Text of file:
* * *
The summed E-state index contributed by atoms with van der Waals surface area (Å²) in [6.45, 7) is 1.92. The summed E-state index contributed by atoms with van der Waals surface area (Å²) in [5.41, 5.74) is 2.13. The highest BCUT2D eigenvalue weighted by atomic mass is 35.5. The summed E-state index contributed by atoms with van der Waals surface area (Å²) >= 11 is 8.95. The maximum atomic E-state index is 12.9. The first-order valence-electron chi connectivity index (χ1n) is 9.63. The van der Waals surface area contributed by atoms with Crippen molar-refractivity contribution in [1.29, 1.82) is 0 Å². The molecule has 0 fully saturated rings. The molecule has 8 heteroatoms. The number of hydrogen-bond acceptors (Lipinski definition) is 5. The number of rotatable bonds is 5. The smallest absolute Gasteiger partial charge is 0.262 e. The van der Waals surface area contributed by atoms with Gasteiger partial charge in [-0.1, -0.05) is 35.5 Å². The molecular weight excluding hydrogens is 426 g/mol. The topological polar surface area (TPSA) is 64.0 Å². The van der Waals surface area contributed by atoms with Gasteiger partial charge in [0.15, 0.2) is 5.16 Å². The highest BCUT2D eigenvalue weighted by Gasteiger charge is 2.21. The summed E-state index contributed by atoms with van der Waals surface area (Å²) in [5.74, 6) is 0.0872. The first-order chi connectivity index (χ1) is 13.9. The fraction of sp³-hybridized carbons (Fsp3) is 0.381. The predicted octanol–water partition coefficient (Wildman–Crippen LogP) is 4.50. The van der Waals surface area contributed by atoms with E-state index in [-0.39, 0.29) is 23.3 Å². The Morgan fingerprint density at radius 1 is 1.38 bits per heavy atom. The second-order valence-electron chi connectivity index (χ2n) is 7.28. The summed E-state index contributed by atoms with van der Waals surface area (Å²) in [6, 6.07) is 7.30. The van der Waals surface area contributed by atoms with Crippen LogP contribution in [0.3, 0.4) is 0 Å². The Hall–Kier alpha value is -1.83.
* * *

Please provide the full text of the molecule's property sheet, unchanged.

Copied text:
The summed E-state index contributed by atoms with van der Waals surface area (Å²) in [6.45, 7) is 1.92. The summed E-state index contributed by atoms with van der Waals surface area (Å²) in [5.41, 5.74) is 2.13. The highest BCUT2D eigenvalue weighted by atomic mass is 35.5. The summed E-state index contributed by atoms with van der Waals surface area (Å²) >= 11 is 8.95. The maximum atomic E-state index is 12.9. The first-order valence-electron chi connectivity index (χ1n) is 9.63. The van der Waals surface area contributed by atoms with Crippen molar-refractivity contribution in [1.29, 1.82) is 0 Å². The molecule has 0 fully saturated rings. The molecule has 8 heteroatoms. The number of hydrogen-bond acceptors (Lipinski definition) is 5. The number of rotatable bonds is 5. The smallest absolute Gasteiger partial charge is 0.262 e. The van der Waals surface area contributed by atoms with Gasteiger partial charge in [-0.1, -0.05) is 35.5 Å². The molecular weight excluding hydrogens is 426 g/mol. The topological polar surface area (TPSA) is 64.0 Å². The van der Waals surface area contributed by atoms with Gasteiger partial charge in [0.15, 0.2) is 5.16 Å². The highest BCUT2D eigenvalue weighted by Gasteiger charge is 2.21. The summed E-state index contributed by atoms with van der Waals surface area (Å²) in [5.74, 6) is 0.0872. The first-order chi connectivity index (χ1) is 13.9. The fraction of sp³-hybridized carbons (Fsp3) is 0.381. The predicted octanol–water partition coefficient (Wildman–Crippen LogP) is 4.50. The van der Waals surface area contributed by atoms with E-state index in [-0.39, 0.29) is 23.3 Å². The Morgan fingerprint density at radius 1 is 1.38 bits per heavy atom. The second-order valence-electron chi connectivity index (χ2n) is 7.28. The summed E-state index contributed by atoms with van der Waals surface area (Å²) in [6, 6.07) is 7.30. The van der Waals surface area contributed by atoms with Crippen LogP contribution in [0.3, 0.4) is 0 Å². The Hall–Kier alpha value is -1.83.